St Albans council staff join in strike action

VISITORS enjoying rare winter sunshine in St Albans city centre yesterday were greeted by balloons and banners at what was described as a picket with a party atmosphere, despite its serious message.

Upbeat members of Unison, the UK’s largest union, walked off their jobs at St Albans district council (SADC) to join a strike at the civic centre.

Karen Hollands, press officer for the St Albans branch of the union, said there were six pickets outside SADC, and an additional 20 supporters, all of whom work for the council, at the strike.

The picket began at about 7am and ended about midday, when Unison members left to join a rally in nearby Hertford.

Hundreds of thousands of members took action across the country to protect their pensions.

They are fighting proposals to make them pay more for their pensions and work longer, for less money.

Karen said: “I don’t think it’s up to public sector workers to bail out the economy when the banking sector caused this crisis. They [bankers] are still getting millions of pounds in bonuses and salaries.”

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She said pickets had been bolstered by visitors and shoppers who had voiced their support.

Karen added: “We have balloons and banners; it’s a nice party atmosphere.”

In a statement, Minister for the Cabinet Office Francis Maude branded the nationwide strikes as disappointing as they “inconvenienced hard working men and women.”

He said: “Our offer is generous and fair to public sector workers and other taxpayers. Many low and middle income workers will actually receive a larger pension income at retirement.”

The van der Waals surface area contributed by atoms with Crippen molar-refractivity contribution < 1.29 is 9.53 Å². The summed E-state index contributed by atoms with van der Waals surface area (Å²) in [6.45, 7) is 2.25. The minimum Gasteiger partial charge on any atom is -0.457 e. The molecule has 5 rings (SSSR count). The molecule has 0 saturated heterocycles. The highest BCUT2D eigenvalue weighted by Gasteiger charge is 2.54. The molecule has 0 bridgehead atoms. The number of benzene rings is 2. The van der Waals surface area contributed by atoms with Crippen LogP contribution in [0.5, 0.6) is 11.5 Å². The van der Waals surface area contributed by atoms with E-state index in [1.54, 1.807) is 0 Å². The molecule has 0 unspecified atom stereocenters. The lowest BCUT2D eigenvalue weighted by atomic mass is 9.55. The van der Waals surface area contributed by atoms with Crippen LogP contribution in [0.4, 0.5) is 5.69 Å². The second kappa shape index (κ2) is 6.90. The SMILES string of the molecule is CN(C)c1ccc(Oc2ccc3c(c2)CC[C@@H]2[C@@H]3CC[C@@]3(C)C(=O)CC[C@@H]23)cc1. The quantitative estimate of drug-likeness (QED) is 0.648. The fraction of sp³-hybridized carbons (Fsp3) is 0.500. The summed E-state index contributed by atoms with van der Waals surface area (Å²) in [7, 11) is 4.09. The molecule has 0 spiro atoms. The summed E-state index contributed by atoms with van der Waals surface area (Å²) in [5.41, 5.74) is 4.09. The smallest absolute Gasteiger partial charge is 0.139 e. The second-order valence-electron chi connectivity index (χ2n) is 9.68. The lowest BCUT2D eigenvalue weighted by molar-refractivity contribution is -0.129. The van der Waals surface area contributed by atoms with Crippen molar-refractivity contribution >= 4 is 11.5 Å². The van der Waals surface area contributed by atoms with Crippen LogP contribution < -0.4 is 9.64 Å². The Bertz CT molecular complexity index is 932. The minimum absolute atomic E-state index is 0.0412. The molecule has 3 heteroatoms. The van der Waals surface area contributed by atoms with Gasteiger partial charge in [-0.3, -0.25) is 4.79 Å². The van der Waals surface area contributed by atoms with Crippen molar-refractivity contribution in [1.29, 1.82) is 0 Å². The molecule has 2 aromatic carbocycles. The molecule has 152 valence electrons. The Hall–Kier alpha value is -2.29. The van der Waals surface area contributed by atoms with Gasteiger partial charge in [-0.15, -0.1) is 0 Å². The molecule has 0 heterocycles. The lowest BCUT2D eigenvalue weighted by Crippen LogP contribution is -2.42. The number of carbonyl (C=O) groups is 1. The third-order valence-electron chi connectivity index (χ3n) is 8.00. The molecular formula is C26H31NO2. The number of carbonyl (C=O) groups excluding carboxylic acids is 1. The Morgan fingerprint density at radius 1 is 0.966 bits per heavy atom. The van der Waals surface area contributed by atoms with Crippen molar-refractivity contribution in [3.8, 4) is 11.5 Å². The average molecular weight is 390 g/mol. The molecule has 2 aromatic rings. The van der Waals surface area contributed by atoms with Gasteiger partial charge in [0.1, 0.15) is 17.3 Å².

SADC chief executive Daniel Goodwin said the council was monitoring the impact of the strike and had made alternative arrangements where necessary to ensure frontline delivery of services.

He added: “We have made arrangements to support officers whose childcare arrangements are affected by teachers’ strike action by setting up a kids’ camp for their children aged 5-11.”

District councillor for Batchwood Martin Leach, group leader for Labour, said it was a “sad day for St Albans and the country.”

He added: “But I do ask people to look beyond the headlines and consider for a moment; in a time when we’re all under financial strain PCSOs, librarians, dinner ladies, teaching assistants, bin men and paramedics are being told they will lose a substantial sum from their yearly wage and lose even more a year when they retire.”

David Lloyd, cabinet member for resources at Herts County Council, said: “Local government staff already contribute a more substantial portion of their wages to their pensions than other public sector workers.

“While I understand the concerns of staff members for their retirement plans, striking is not the way forward.”

He said the council was committed to finding a way to reform the local government pension scheme that is fair to staff and affordable for the taxpayers.